Zenwalk 4.8 Review

Filed under
Linux

I am just in love with xfce based distributions; they are fast, simple and elegant and Zenwalk is no exception. It has a really good control center and out-of-box multimedia support. Except for few initial hick-ups (network card module) it is really user friendly. I would recommend it to new Linux users.

Don't complain. Do something useful instead.

Life throws us curve balls, but how we react or respond to a given situation is what really matters.

The year of the Linux desktop has finally arrived

Filed under
Linux

iTWire: While Windows advocates may smirk and say here we go again, as 2007 draws to a close I get the strong feeling that we may look back upon this year and recognize it with hindsight as the year that the Linux desktop finally arrived. There are a number of events that point to 2007 as being the turning point for Linux.

some howtos:

Filed under
HowTos
  • MP3s On Ubuntu - The OGG Alternative

  • how to create animate gif from your mobile video
  • Short Tip: Extract Files from an RPM file
  • Howto Setup firefox for kmail

An interview with matthew

Filed under
Interviews
Ubuntu

kmandla.wordpress: The management of the Ubuntuforums includes a Forums Council, which was established in the past year as a way of integrating the forum community into the greater Ubuntu framework. The council is presently made up of forum administrators; matthew — a writer, guitarist and father — is one of them.

How to dual-boot Vista with Linux (Adding Linux on Vista machine)

Filed under
HowTos

blorge.com: If you want to explore and enjoy both Vista and Linux world in a single PC, then you have to configure your PC to handle dual-boot system. It may sound difficult but it’s really within the knowledge of average computer users. Here are the steps to add Linux on your Vista system for a dual boot.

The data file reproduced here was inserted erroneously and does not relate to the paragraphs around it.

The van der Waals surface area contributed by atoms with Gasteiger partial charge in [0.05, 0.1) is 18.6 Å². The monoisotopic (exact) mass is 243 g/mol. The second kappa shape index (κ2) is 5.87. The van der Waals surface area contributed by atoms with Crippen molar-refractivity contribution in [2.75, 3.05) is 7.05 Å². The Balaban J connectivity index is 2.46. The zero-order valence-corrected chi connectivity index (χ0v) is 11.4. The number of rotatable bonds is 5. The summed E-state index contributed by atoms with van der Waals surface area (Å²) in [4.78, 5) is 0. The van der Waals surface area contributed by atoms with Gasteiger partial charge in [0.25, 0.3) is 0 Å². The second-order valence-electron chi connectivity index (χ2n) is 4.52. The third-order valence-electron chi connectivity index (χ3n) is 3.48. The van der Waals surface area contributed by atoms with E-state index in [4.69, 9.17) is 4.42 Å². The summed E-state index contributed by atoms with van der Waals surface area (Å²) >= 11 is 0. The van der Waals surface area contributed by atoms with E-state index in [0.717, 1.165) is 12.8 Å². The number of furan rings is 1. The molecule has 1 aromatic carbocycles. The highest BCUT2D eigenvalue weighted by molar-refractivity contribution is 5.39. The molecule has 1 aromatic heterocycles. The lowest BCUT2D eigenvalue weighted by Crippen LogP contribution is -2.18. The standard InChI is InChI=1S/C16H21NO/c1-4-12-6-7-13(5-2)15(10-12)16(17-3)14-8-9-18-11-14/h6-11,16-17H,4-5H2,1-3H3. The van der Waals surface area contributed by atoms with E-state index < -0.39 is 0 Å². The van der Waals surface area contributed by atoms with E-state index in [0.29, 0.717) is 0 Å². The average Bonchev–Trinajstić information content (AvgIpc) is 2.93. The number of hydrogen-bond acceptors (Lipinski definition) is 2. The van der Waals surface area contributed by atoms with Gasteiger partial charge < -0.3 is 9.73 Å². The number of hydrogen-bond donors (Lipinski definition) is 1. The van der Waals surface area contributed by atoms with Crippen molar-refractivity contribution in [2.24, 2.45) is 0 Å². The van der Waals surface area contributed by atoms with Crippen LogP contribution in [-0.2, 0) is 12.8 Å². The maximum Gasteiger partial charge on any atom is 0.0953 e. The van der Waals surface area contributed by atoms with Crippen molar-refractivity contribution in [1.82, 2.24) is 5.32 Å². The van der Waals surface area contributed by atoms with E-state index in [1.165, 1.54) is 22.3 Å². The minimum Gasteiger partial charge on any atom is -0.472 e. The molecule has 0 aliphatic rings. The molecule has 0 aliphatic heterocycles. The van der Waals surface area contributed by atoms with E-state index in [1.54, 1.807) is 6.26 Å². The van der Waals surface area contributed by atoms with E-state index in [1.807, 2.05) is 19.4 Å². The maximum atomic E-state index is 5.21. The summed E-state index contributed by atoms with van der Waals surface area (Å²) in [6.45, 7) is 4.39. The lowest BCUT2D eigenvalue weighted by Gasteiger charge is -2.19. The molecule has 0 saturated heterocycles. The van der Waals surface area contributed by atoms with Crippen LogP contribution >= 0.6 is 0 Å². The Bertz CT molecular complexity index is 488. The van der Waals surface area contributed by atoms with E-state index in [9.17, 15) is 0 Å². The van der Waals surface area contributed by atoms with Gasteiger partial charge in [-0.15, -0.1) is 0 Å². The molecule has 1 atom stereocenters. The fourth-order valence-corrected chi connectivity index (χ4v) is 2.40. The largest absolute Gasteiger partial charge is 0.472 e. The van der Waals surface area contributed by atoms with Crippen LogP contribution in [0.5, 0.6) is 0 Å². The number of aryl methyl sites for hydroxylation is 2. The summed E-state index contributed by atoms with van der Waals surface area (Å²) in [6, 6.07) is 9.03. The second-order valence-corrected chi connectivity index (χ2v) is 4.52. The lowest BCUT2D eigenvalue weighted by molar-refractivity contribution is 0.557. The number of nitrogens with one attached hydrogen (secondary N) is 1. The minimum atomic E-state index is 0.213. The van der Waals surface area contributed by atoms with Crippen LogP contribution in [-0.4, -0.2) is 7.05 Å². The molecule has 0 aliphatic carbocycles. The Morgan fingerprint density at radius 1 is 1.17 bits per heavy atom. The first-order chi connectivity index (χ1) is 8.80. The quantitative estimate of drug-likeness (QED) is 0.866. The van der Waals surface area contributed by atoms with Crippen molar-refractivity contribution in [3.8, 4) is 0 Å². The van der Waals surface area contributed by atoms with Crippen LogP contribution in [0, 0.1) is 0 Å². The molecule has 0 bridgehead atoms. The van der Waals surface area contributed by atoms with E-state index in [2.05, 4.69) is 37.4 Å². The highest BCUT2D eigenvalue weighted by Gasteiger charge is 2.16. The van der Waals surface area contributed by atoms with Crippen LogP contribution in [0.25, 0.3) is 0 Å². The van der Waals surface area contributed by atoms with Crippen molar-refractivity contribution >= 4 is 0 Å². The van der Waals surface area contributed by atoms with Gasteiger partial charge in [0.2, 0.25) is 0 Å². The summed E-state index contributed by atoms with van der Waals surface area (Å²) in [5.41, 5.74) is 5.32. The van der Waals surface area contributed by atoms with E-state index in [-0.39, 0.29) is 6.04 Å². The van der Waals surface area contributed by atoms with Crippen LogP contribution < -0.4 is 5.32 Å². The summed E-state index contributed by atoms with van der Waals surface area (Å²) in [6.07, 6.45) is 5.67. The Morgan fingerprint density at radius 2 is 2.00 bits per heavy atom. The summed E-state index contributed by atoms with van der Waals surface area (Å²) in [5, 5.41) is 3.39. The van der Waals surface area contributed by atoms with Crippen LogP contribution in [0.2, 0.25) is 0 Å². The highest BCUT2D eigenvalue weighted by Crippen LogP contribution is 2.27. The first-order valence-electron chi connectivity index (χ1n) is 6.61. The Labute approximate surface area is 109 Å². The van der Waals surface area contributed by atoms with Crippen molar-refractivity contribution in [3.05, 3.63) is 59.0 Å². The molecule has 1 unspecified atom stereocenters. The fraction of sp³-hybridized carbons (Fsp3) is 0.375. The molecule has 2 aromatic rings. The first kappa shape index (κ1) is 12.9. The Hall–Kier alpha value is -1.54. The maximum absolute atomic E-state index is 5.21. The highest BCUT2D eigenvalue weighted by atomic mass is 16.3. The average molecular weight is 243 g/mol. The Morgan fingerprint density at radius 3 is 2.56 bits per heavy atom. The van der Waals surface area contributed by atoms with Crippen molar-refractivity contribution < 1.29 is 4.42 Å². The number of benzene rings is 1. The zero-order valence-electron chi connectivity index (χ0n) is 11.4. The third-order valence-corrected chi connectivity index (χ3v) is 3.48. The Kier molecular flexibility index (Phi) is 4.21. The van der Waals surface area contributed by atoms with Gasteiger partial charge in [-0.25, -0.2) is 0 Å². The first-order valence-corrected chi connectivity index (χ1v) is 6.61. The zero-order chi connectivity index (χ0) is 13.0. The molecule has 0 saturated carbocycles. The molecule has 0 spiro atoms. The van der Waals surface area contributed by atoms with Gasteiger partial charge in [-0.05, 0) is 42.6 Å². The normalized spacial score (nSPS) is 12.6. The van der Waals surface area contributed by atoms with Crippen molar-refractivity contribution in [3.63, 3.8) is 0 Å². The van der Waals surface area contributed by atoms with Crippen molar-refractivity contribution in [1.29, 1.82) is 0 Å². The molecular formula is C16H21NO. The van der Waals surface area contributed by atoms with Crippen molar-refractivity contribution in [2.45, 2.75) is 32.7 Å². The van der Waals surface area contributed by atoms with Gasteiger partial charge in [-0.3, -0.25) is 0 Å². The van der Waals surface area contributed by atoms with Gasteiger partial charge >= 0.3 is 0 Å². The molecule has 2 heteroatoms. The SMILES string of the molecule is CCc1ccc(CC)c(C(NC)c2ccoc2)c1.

Also: GSoC: final look at Bootloader Manager

Torus-trooper: a shoot-’em-up in a tunnel

Filed under
Software
Gaming

DPotD: Torus-trooper is a pretty nice abstract shoot-’em-up taking place in what could be called a space tunnel. You drive some kind of ship or car who has to stay on the sides of the tunnel, and shoot bad enemies.

Also: Read Comic Books with Jomic

Installing Songbird 0.3 Developer Pre-Release On Ubuntu 7.10 (Gutsy Gibbon)

Filed under
Ubuntu
HowTos

This guide shows how to install the Songbird media player (0.3 Developer Pre-Release) on an Ubuntu 7.10 (Gutsy Gibbon) desktop. Songbird is a free software audio player with media database capabilities written using XUL and VLC, with an interface similar to Apple's iTunes.

Determining the Value of Open Source Software

Filed under
OSS

opensource.sys-con.com: Open source technology is a boon to companies that want to add features and functionality to their applications without the overhead. It eliminates the cost of databases, operating systems, and other infrastructure components, enabling quick and cost-effective access to new features.

Cheap Linux PCs may pressure One Laptop Per Child

Filed under
Linux

networkworld.com: As component prices drop, the aggressive pricing of commercial Linux notebooks could hamper efforts by One Laptop Per Child to supply inexpensive laptops to children in developing markets.

Also: Eee Pc impressions

Google to unveil 'Android' phone software